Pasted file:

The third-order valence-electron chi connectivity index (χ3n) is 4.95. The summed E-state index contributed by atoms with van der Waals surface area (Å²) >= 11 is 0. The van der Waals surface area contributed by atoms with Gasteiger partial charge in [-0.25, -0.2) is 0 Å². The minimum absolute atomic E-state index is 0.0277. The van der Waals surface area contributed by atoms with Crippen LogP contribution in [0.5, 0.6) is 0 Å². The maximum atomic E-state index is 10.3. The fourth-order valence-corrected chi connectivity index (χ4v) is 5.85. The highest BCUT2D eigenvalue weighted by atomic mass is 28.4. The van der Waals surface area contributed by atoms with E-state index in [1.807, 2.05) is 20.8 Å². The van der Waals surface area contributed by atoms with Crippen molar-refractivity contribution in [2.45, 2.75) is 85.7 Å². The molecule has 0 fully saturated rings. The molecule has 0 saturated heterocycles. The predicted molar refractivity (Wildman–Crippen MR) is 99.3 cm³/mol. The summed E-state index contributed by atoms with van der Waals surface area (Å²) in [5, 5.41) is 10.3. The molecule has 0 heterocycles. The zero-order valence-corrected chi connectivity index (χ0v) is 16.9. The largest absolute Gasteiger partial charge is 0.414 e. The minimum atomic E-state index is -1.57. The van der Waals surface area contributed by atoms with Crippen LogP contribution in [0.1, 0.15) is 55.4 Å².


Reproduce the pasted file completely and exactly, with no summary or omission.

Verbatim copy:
The third-order valence-electron chi connectivity index (χ3n) is 4.95. The summed E-state index contributed by atoms with van der Waals surface area (Å²) >= 11 is 0. The van der Waals surface area contributed by atoms with Gasteiger partial charge in [-0.25, -0.2) is 0 Å². The minimum absolute atomic E-state index is 0.0277. The van der Waals surface area contributed by atoms with Crippen LogP contribution in [0.5, 0.6) is 0 Å². The maximum atomic E-state index is 10.3. The fourth-order valence-corrected chi connectivity index (χ4v) is 5.85. The highest BCUT2D eigenvalue weighted by atomic mass is 28.4. The van der Waals surface area contributed by atoms with E-state index in [1.807, 2.05) is 20.8 Å². The van der Waals surface area contributed by atoms with Crippen molar-refractivity contribution in [2.45, 2.75) is 85.7 Å². The molecule has 0 fully saturated rings. The molecule has 0 saturated heterocycles. The predicted molar refractivity (Wildman–Crippen MR) is 99.3 cm³/mol. The summed E-state index contributed by atoms with van der Waals surface area (Å²) in [5, 5.41) is 10.3. The molecule has 0 heterocycles. The zero-order valence-corrected chi connectivity index (χ0v) is 16.9. The largest absolute Gasteiger partial charge is 0.414 e. The minimum atomic E-state index is -1.57. The van der Waals surface area contributed by atoms with Crippen LogP contribution in [0.1, 0.15) is 55.4 Å².